Big Screen Lessons

Or: Is Everything They Tell You About Storytelling Wrong?

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Great shot. One problem: Superman would never, ever, ever pull this face. Ever.

Have we been lied to? Or just misinformed? I remember being told that my stories had to make sense. That my characters had to be boldly defined and delineated. That my villains had to possess motivations that made sense. I’m sure you were told this, too.

In fact, indie writers panic about this stuff all the time. We’re always on social media, asking our peers, ‘do you think my hero would do this?’ or ‘would it make sense for my villain to do that?’ Sometimes, we have beta readers who bravely trudge through our drafts, popping flares whenever they fall into a plot hole or suffer the Quantum Leap-style discomfort of bad continuity.

So yeah. We writers go to a lot of trouble.

Which is one reason why I was so frustrated with Batman Versus Superman: Dawn of Justice.

This isn’t a review. I’ve missed the zeitgeist by a country mile and there’s no getting on that train. Suffice to say, I loved the opening sequence, I thought Affleck was brilliant, Wonderwoman was great and bits of it rocked. But a lot of it was rickety and shambolic. At times, downright amateurish. And since I’ve been bogged down in trying to tell a story well for what feels like an eternity* seeing such errors on the big screen hurt.

I mean, this was stuff I couldn’t get away with. I couldn’t have a villain whose plan made no sense whatsoever. Nor could I wilfully warp well-known characters into almost unrecognisable shapes without incurring the wrath of an irritated readership.

I mean, here was Lex Luthor, whose plan involved being caught for a bombing that was meant to frame Superman but could easily be traced to LexCorp, then using alien technology to unleash a monster he couldn’t control, before getting his head shaved in prison. Could I get away with a villain like that? Well, no. I wouldn’t want to even try. A villain’s plan should make sense. You should be able to easily explain the villain’s motivation. Some will say, of course, that Luthor was jealous and/or afraid of Superman because he was an alien. Well, why did his solution to the problem of a powerful alien involve the unleashing of another alien in the form of Doomsday? An alien more powerful than Superman? And why did a villain obsessed with control create a monster that couldn’t be controlled? No, I can’t explain it either.

bm1Well, you can’t argue with that.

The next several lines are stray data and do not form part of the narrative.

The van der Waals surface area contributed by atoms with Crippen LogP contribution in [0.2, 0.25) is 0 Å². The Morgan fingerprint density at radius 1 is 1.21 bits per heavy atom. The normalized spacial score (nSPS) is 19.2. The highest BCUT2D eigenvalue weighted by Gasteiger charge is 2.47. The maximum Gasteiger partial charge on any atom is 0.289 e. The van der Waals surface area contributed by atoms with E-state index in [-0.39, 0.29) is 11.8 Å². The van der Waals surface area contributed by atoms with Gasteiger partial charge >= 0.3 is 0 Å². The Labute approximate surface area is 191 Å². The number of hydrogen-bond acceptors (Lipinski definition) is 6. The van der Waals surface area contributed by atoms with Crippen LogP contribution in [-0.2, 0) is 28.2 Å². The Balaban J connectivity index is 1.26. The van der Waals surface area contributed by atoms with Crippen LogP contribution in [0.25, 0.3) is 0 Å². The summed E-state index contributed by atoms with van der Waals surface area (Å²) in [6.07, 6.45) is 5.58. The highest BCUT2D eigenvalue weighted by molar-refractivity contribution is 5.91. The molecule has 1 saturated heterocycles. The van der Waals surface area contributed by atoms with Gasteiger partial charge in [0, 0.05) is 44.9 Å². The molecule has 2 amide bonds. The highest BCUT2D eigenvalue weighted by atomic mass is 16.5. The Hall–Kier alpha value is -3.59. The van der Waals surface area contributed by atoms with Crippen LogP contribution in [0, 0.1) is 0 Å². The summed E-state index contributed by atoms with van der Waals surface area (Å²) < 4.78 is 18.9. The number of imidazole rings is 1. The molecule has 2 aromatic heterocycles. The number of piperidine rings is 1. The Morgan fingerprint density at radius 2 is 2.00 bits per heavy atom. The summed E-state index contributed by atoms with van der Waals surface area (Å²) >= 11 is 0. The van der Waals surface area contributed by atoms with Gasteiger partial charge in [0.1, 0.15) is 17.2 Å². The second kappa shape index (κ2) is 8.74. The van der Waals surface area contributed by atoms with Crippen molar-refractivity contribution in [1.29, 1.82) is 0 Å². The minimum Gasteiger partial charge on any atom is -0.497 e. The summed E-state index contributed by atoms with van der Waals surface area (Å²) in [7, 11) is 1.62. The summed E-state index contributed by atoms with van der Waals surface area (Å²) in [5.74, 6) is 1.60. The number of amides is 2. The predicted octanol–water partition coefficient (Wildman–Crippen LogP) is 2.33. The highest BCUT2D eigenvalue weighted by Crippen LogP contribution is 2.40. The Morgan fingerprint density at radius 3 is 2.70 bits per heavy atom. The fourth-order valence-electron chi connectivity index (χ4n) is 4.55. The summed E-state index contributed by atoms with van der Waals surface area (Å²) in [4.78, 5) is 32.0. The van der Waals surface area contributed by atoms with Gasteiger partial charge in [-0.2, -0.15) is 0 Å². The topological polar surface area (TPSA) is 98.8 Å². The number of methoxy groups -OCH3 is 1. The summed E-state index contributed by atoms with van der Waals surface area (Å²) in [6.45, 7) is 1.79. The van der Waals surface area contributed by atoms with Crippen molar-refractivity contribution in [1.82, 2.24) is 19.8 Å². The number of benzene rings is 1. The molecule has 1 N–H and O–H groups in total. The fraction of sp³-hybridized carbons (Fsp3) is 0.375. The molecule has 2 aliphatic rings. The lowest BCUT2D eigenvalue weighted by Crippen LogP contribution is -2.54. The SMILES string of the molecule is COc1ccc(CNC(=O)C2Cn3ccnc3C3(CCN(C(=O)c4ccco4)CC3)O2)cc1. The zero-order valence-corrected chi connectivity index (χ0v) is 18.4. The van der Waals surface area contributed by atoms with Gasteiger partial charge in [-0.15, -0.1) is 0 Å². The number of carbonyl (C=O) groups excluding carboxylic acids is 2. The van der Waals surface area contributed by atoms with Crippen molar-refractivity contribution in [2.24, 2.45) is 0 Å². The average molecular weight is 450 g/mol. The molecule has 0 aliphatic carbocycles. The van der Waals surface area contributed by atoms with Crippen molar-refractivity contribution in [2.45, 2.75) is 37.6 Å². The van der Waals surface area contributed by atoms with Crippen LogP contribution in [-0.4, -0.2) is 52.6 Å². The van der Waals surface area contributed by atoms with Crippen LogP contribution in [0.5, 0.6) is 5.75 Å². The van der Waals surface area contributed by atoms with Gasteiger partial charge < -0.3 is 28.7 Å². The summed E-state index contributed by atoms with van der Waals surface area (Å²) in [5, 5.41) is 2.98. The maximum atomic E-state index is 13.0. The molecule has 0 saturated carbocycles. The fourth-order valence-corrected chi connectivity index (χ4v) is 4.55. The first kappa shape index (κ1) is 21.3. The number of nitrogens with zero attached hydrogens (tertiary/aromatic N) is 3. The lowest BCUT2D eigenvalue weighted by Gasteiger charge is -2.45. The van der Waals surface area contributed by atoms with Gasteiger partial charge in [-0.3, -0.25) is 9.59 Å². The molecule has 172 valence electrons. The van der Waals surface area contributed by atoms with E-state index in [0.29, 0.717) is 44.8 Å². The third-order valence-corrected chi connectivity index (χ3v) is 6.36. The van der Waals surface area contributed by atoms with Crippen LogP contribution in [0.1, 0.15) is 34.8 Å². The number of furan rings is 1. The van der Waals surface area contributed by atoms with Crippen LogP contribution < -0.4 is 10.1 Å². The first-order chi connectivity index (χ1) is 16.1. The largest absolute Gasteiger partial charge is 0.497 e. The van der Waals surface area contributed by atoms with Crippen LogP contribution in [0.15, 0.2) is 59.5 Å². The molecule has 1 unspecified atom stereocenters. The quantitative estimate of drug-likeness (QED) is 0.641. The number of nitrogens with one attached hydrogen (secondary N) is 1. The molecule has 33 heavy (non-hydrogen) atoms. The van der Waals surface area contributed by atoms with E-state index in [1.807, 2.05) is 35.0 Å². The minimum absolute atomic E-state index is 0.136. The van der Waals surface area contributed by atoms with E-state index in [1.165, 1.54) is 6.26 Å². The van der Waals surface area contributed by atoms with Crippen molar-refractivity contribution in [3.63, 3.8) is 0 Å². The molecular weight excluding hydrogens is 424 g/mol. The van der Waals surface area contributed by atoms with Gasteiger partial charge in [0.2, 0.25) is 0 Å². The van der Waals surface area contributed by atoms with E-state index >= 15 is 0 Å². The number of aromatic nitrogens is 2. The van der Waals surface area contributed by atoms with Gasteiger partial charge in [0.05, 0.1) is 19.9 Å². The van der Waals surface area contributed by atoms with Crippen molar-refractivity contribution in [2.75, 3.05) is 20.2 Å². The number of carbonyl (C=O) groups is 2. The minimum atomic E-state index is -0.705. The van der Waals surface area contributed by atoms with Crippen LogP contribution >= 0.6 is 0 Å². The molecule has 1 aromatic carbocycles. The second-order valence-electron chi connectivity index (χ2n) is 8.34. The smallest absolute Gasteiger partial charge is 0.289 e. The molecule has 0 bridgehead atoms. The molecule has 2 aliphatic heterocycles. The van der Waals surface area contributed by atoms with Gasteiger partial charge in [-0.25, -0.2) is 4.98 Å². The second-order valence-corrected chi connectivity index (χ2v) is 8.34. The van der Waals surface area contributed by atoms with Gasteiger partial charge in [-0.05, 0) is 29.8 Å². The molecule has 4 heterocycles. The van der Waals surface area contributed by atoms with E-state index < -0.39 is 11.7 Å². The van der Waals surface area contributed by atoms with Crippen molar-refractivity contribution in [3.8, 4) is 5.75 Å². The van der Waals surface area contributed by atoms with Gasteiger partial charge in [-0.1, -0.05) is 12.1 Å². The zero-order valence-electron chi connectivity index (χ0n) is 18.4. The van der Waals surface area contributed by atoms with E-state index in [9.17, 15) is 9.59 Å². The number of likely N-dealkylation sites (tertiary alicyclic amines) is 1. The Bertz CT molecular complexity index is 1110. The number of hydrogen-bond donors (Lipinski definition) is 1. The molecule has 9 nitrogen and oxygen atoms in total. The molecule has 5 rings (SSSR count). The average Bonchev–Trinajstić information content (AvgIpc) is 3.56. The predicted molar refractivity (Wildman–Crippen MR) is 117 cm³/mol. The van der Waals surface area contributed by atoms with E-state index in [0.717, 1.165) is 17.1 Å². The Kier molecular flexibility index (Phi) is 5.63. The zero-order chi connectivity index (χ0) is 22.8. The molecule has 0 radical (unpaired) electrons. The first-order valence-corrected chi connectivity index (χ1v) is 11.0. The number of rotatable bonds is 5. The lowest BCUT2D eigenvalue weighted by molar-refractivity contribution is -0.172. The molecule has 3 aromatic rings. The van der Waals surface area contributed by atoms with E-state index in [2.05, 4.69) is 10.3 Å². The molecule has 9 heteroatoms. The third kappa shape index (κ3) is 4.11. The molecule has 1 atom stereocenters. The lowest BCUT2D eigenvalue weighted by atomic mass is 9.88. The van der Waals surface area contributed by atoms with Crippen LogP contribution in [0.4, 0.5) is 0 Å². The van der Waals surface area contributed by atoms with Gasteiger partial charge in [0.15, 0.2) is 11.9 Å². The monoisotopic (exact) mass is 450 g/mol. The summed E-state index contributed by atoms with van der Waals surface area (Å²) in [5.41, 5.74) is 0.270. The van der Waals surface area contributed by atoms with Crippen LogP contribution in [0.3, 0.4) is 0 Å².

Then there’s the whole issue of changing characters like Superman and Luthor in fundamental ways. Superman is very clearly defined against Batman. In the animated Justice League series, their characters are extremely boldly drawn and starkly different. Batman is paranoid, fearful in spite of all his strength (to the point of pessimism), analytical and cold. Superman is bright, colourful, optimistic and embracing. This produces a wonderful dynamic that has delighted comic book and cartoon fans for years.

But in BvS, they’re the same. Both are miserable, gurning doom-merchants with frowns you could slip into and perish within. Both agonise over how much brutality they can unleash before they lose their grip. Basically, both are Batman. Superman should not be contemplating murdering people. Nor should he be smashing terrorists through walls at the speed of a freight-train. It’s not what Superman is. It’s not what he’s ever been.

Luthor, of course, is the result of trying to put the Joker in a movie without putting the Joker in a movie. The result? Lex Luthor, the man who hates Superman because he feels he is the pinnacle of human perfection, and is frustrated by the arrival of an alien usurper, a fascinating, engaging and entirely identifiable character, is smashed to pieces under the Studio’s clumsy hammers and remodelled as… well, as something nobody liked. Poor Jessie Eisenberg.

What I’m getting at here is that everything we’ve been told about how to tell a good story is wrong. You won’t automatically fail as a writer because you can’t tell a good story. Nor will you necessarily be a failure if your heroes dramatically change character for no reason at all. And if your villain’s plan makes no sense at all (even to you), don’t fret. The BvS team didn’t. And these guys made a lot of money. And are still getting work.